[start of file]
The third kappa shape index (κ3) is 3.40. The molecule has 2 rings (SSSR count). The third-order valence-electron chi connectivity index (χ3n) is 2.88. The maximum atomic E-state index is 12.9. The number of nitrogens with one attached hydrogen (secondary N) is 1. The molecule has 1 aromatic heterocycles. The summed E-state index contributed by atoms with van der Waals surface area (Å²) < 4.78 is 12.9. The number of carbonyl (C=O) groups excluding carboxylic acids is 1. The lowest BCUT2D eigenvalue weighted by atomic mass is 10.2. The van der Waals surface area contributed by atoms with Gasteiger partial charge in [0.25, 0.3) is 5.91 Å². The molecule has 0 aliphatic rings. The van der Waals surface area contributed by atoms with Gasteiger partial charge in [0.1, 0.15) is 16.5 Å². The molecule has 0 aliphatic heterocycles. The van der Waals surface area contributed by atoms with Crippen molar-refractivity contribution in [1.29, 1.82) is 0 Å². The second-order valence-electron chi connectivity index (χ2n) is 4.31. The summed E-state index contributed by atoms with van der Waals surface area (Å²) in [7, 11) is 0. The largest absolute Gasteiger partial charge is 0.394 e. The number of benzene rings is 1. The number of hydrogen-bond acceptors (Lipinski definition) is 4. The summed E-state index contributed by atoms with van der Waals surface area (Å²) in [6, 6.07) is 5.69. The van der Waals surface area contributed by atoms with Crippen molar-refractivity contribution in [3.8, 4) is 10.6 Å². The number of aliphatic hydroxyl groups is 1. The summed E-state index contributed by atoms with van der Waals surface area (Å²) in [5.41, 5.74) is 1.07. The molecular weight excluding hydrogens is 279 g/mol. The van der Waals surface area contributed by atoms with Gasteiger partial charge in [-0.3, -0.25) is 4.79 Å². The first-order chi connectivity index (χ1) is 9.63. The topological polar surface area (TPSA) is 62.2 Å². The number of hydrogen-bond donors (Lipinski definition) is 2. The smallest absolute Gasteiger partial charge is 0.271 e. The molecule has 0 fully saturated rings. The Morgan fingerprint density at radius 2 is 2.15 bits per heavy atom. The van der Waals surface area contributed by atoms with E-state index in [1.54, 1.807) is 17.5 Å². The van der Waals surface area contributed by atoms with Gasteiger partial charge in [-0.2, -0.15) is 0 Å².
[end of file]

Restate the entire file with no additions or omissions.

The third kappa shape index (κ3) is 3.40. The molecule has 2 rings (SSSR count). The third-order valence-electron chi connectivity index (χ3n) is 2.88. The maximum atomic E-state index is 12.9. The number of nitrogens with one attached hydrogen (secondary N) is 1. The molecule has 1 aromatic heterocycles. The summed E-state index contributed by atoms with van der Waals surface area (Å²) < 4.78 is 12.9. The number of carbonyl (C=O) groups excluding carboxylic acids is 1. The lowest BCUT2D eigenvalue weighted by atomic mass is 10.2. The van der Waals surface area contributed by atoms with Gasteiger partial charge in [0.25, 0.3) is 5.91 Å². The molecule has 0 aliphatic rings. The van der Waals surface area contributed by atoms with Gasteiger partial charge in [0.1, 0.15) is 16.5 Å². The molecule has 0 aliphatic heterocycles. The van der Waals surface area contributed by atoms with Crippen molar-refractivity contribution in [1.29, 1.82) is 0 Å². The second-order valence-electron chi connectivity index (χ2n) is 4.31. The summed E-state index contributed by atoms with van der Waals surface area (Å²) in [7, 11) is 0. The largest absolute Gasteiger partial charge is 0.394 e. The number of benzene rings is 1. The number of hydrogen-bond acceptors (Lipinski definition) is 4. The summed E-state index contributed by atoms with van der Waals surface area (Å²) in [6, 6.07) is 5.69. The van der Waals surface area contributed by atoms with Crippen molar-refractivity contribution in [3.8, 4) is 10.6 Å². The number of aliphatic hydroxyl groups is 1. The summed E-state index contributed by atoms with van der Waals surface area (Å²) in [5.41, 5.74) is 1.07. The molecular weight excluding hydrogens is 279 g/mol. The van der Waals surface area contributed by atoms with Gasteiger partial charge in [-0.3, -0.25) is 4.79 Å². The first-order chi connectivity index (χ1) is 9.63. The topological polar surface area (TPSA) is 62.2 Å². The number of hydrogen-bond donors (Lipinski definition) is 2. The smallest absolute Gasteiger partial charge is 0.271 e. The molecule has 0 fully saturated rings. The Morgan fingerprint density at radius 2 is 2.15 bits per heavy atom. The van der Waals surface area contributed by atoms with E-state index in [1.54, 1.807) is 17.5 Å². The van der Waals surface area contributed by atoms with Gasteiger partial charge in [-0.2, -0.15) is 0 Å².